Net metering also makes solar power a financially viable option for households and businesses. By supporting the widespread adoption of solar technology through incentives, government has the opportunity to stimulate the demand for skills associated with solar products, installation and services, and thus further reduce the cost of solar energy for households and commercial sectors by increasing economies of scale.

Another option is to subsidise solar compa- nies, as Asian governments have been rumoured to be doing. This would mean providing land and equipment subsidies so that large-scale solar grids can be set up to produce more solar energy and further stimulate businesses in the sector. State-owned power utility Eskom has assisted with subsidies for solar geysers in rural and township households, which is a step in the right direction, but, for solar PV to become a viable option, industry players and potential stakeholders (including Eskom and government) need to broaden their thinking.

This is especially true because, currently, renewable-energy supplies are intermittent and need to be supplemented by greater baseload capacity, although this need would decrease with the broader adoption of solar power across the country. This reality must also be weighed against the benefits of distributed generation from renewable energy, namely reduced transmission losses, the use of a wider geo- graphical spread in which natural resources like the wind and the sun can be mobilised to comple- ment existing systems and the potential to avoid costly investments in infrastructure that relies on fossil fuels and cannot be developed quickly.

The research study also demonstrates that solar PV is the most geographically localised of all power generating sources, as it can be established almost anywhere in the country, close to demand points and on a relatively low capital scale, allowing a multitude of players and greater diversity of ownership, with the economic benefits being felt in every market rather than in one centralised location, as is the case with centralised projects, such as Eskom’s Medupi, which is currently under construction.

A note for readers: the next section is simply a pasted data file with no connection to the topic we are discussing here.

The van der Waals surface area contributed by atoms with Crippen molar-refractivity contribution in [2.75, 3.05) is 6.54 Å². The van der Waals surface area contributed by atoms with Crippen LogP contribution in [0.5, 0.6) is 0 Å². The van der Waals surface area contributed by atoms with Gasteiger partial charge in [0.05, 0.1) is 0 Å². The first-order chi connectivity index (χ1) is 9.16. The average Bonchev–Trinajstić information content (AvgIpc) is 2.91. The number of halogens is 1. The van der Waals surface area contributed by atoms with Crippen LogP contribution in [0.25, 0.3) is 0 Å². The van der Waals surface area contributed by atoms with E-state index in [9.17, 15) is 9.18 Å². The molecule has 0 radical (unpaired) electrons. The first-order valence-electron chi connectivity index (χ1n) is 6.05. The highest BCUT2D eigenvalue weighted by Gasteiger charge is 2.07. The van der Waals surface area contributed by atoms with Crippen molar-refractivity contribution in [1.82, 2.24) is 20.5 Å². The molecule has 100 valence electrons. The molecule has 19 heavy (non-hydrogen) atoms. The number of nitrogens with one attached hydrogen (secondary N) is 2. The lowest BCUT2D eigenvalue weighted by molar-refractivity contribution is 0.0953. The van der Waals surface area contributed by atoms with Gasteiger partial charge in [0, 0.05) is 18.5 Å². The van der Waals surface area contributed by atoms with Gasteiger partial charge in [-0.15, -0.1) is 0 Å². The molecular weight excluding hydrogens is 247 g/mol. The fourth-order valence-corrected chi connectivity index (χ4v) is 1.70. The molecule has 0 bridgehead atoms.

Further, since jobs created during the installa- tion process constitute the biggest share of the total employment impact created by solar PV technologies along the value chain, the impact of solar PV localisation on employment in South Africa could be significant, provided that the built programme is long-term and there is provision for increases in capacities year-on-year.

South Africa’s sustained energy supply necessitates a long-term vision. The time is ripe for the larger-scale inclusion of solar power in South Africa’s energy mix. As the cost of renewable energy decreases globally, solar is increasingly becoming the most viable option for addressing some of the country’s energy deficits. In order to capitalise on this opportunity, we need all stakeholders on board and the full support of government. The technology is now available, and adjusting the necessary policies to diversify our energy mix will allow flexibility and security in the energy sector, while reducing carbon emissions and easing the energy deficit which all citizens so keenly feel.